Biomechanical evaluation of a new fixation device for the thoracic spine
Michio Hongo, Brice Ilharreborde, Ralph E. Gay, Chunfeng Zhao, Kristin D. Zhao, Lawrence J. Berglund, Mark Zobitz, Kai-Nan An
August 2009, Volume 18, Issue 8, pp 1213 - 1219 Original Article Read Full Article 10.1007/s00586-009-0999-4
First Online: 29 April 2009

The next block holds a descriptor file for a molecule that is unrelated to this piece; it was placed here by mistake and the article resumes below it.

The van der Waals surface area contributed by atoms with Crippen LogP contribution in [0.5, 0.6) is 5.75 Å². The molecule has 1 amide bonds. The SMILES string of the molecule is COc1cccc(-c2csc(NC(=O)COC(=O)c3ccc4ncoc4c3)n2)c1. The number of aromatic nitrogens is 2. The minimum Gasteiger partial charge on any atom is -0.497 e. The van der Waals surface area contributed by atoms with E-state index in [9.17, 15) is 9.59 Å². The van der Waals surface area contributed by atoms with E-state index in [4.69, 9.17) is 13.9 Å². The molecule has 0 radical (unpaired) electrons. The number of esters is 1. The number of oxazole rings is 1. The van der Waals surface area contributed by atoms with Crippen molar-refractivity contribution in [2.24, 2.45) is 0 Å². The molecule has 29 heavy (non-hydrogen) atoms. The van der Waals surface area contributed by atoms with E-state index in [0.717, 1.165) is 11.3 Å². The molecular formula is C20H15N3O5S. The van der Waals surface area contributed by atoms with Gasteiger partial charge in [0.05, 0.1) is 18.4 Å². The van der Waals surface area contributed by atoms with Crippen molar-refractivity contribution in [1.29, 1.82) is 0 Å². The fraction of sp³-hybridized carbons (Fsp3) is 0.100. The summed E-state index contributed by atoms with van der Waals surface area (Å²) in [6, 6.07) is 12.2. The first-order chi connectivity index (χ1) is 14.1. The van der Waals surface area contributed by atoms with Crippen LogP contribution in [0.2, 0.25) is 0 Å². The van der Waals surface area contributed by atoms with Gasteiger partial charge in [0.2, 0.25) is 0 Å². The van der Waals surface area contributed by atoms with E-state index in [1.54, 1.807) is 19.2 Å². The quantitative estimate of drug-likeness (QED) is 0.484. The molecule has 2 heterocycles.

The technology used in surgery for spinal deformity has progressed rapidly in recent years. Commonly used fixation techniques may include monofilament wires, sublaminar wires and cables, and pedicle screws. Unfortunately, neurological complications can occur with all of these, compromising the patients’ health and quality of life. Recently, an alternative fixation technique using a metal clamp and polyester belt was developed to replace hooks and sublaminar wiring in scoliosis surgery. The goal of this study was to compare the pull-out strength of this new construct with sublaminar wiring, laminar hooks and pedicle screws. Forty thoracic vertebrae from five fresh frozen human thoracic spines (T5–12) were divided into five groups (8 per group), such that BMD values, pedicle diameter, and vertebral levels were equally distributed. They were then potted in polymethylmethacrylate and anchored with metal screws and polyethylene bands. One of five fixation methods was applied to the right side of the vertebra in each group: Pedicle screw, sublaminar belt with clamp, figure-8 belt with clamp, sublaminar wire, or laminar hook. Pull-out strength was then assessed using a custom jig in a servohydraulic tester. The mean failure load of the pedicle screw group was significantly larger than that of the figure-8 clamp (P = 0.001), sublaminar belt (0.0172), and sublaminar wire groups (P = 0.04) with no significant difference in pull-out strength between the latter three constructs. The most common mode of failure was the fracture of the pedicle. BMD was significantly correlated with failure load only in the figure-8 clamp and pedicle screw constructs. Only the pedicle screw had a statistically significant higher failure load than the sublaminar clamp. The sublaminar method of applying the belt and clamp device was superior to the figure-8 method. The sublaminar belt and clamp construct compared favorably to the traditional methods of sublaminar wires and laminar hooks, and should be considered as an alternative fixation device in the thoracic spine.
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